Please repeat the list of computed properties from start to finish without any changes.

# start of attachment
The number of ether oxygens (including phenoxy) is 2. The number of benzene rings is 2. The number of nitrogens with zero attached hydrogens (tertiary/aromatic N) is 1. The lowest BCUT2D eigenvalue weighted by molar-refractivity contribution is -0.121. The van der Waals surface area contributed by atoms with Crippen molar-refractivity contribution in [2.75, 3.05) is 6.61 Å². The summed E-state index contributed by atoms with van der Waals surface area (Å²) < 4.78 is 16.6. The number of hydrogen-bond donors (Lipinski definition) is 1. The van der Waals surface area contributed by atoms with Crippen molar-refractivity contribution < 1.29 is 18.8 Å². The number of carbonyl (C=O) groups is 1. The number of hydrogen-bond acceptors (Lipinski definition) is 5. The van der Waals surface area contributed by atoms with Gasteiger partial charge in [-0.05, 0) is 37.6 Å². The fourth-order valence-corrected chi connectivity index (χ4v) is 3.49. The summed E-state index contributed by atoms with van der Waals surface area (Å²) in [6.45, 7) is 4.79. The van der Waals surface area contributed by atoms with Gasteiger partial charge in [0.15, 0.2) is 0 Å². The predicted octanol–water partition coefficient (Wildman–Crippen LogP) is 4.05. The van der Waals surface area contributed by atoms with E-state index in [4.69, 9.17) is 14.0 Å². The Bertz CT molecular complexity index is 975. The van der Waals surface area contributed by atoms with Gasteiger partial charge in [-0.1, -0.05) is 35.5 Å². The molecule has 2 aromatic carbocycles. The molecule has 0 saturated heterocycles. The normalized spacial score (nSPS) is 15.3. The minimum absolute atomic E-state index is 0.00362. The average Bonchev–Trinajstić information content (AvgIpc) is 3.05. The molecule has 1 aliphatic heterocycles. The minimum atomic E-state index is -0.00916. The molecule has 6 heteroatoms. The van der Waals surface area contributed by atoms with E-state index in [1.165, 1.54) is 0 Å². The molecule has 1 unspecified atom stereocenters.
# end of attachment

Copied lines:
The number of ether oxygens (including phenoxy) is 2. The number of benzene rings is 2. The number of nitrogens with zero attached hydrogens (tertiary/aromatic N) is 1. The lowest BCUT2D eigenvalue weighted by molar-refractivity contribution is -0.121. The van der Waals surface area contributed by atoms with Crippen molar-refractivity contribution in [2.75, 3.05) is 6.61 Å². The summed E-state index contributed by atoms with van der Waals surface area (Å²) < 4.78 is 16.6. The number of hydrogen-bond donors (Lipinski definition) is 1. The van der Waals surface area contributed by atoms with Crippen molar-refractivity contribution < 1.29 is 18.8 Å². The number of carbonyl (C=O) groups is 1. The number of hydrogen-bond acceptors (Lipinski definition) is 5. The van der Waals surface area contributed by atoms with Gasteiger partial charge in [-0.05, 0) is 37.6 Å². The fourth-order valence-corrected chi connectivity index (χ4v) is 3.49. The summed E-state index contributed by atoms with van der Waals surface area (Å²) in [6.45, 7) is 4.79. The van der Waals surface area contributed by atoms with Gasteiger partial charge in [0.15, 0.2) is 0 Å². The predicted octanol–water partition coefficient (Wildman–Crippen LogP) is 4.05. The van der Waals surface area contributed by atoms with E-state index in [4.69, 9.17) is 14.0 Å². The Bertz CT molecular complexity index is 975. The van der Waals surface area contributed by atoms with Gasteiger partial charge in [-0.1, -0.05) is 35.5 Å². The molecule has 2 aromatic carbocycles. The molecule has 0 saturated heterocycles. The normalized spacial score (nSPS) is 15.3. The minimum absolute atomic E-state index is 0.00362. The average Bonchev–Trinajstić information content (AvgIpc) is 3.05. The molecule has 1 aliphatic heterocycles. The minimum atomic E-state index is -0.00916. The molecule has 6 heteroatoms. The van der Waals surface area contributed by atoms with E-state index in [1.165, 1.54) is 0 Å². The molecule has 1 unspecified atom stereocenters.